Cinema is always considered as a director’s product and Lijo Jose Pellissery’s latest film Amen in a sense strongly establishes that saying. By making the audience clap, Lijo takes a sweet revenge on those who refused to accept his talent at the beginning. With a making style that is unique and fresh in each frame, Amen manages to make us laugh and think.
Amen is a visually written simple emotional story of a village that is closely attached to its church and its musical culture. I don’t wish to reveal too much about the plot as it is hard to describe in a few sentences. A whole lot of characters are there in the village Kumarankkary. A priest who is trying to protect the upper class, a man who is leading a band troop which had an awesome past, a young man who is in search of confidence to marry the girl he loved and a young priest who comes to this village in the midst of all these are some of the key characters in this non typical comedy.
It is the charming and fresh treatment on a simple subject that makes Amen so special for viewers. On these days where our industry is still following cliché humor tracks in films, the makers have tried for something unique. The entire first half of the film is treated in a refreshingly humorous way and the second half is largely practical drama. All those disturbances in the second half smoothly fade away from our mind once that pleasant suspense gets revealed.
Performance wise, even though the film is projected as an Indrajith – Fahadh Faasil film there are a lot of characters in this film who are as important as these protagonists. While Indrajith pleases us as the charming new priest Vincent Vattoli, Fahadh also performs very well as the slightly nerd and shy Solomon. Joy Mathew delivers a really cool on screen appearance as the senior priest Fr. Ottaplackal. Kalabhavan Mani shines in his veteran avatar. Swathi is the perfect choice as Sosanna in terms of acting. Her dubbing could have been a bit more perfect. The dubbing issue is also there for the character of Makarand Deshpande but performance wise he was really impressive. Nandu, Rachana, Sudheer Karamana, Anil Murali, Sandra Thomas, Sunil Sugatha, Sasi Kalinga, Kulappulli Leela and many others are there in the movie as memorable village characters.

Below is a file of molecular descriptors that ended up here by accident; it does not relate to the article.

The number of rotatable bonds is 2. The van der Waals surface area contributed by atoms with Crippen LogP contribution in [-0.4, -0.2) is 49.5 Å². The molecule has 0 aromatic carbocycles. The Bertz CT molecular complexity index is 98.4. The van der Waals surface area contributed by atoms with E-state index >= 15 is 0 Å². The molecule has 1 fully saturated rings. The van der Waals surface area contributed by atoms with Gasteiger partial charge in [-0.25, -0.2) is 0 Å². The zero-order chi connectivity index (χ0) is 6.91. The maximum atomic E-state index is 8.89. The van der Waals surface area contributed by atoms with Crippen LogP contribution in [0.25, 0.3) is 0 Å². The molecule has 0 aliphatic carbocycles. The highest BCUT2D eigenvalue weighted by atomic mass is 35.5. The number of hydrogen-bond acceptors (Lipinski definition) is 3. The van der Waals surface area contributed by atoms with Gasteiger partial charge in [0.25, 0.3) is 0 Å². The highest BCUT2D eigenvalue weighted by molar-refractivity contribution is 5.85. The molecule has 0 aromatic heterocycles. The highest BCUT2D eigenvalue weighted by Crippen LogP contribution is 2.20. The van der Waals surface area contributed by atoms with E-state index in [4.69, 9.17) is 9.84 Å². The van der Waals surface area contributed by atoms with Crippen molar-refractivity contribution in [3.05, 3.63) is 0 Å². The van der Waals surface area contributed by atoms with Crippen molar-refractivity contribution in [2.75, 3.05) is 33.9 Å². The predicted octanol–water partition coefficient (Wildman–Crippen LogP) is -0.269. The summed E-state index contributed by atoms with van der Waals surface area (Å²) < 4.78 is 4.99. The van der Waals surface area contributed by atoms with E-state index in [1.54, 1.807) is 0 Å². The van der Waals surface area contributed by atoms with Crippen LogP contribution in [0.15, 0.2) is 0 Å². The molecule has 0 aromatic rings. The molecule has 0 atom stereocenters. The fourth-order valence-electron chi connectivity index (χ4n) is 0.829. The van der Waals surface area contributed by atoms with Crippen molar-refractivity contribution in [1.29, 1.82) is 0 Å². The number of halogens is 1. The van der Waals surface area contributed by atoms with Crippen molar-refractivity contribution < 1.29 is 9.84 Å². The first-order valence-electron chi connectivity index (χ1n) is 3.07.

The power house of the film is indeed its technical crew. Leading from the front is the director who follows quite an unconventional style. Script is interesting and smoothly paced in the first half and a bit tight in the second half. The only portion I felt a bit disturbing was the competition sequence in the second half. Lijo could have captured it in a more indulging way so that the viewers can feel the difficulty in playing a Clarinet. Cinematography of Abinandhan Ramanujam stands out in this visual narration and the camera just doesn’t seem to have any rest. Long single shots, weird angles, ultra slow motions are all there in this package to make it a variety attempt. Edits are fine and the art section has done a great job. The retro makeup and costumes are also quite impressive. Back ground score suits the mood and the music of Prashanth Pillai is quite fresh and unique.
Overall, Amen is a must watch for all those who wants to see fresh approaches and smart making. I am giving 4/5 for this director’s film. May the bliss of this divine comedy evoke new thoughts and ideas in our film makers and help the industry to achieve greater levels of creativity. Amen!
Amen is a must watch for all those who wants to see fresh approaches and smart making.
Green: Recommended Film
Orange: Okay, Watchable, Experimental Films
Red: Not Recommended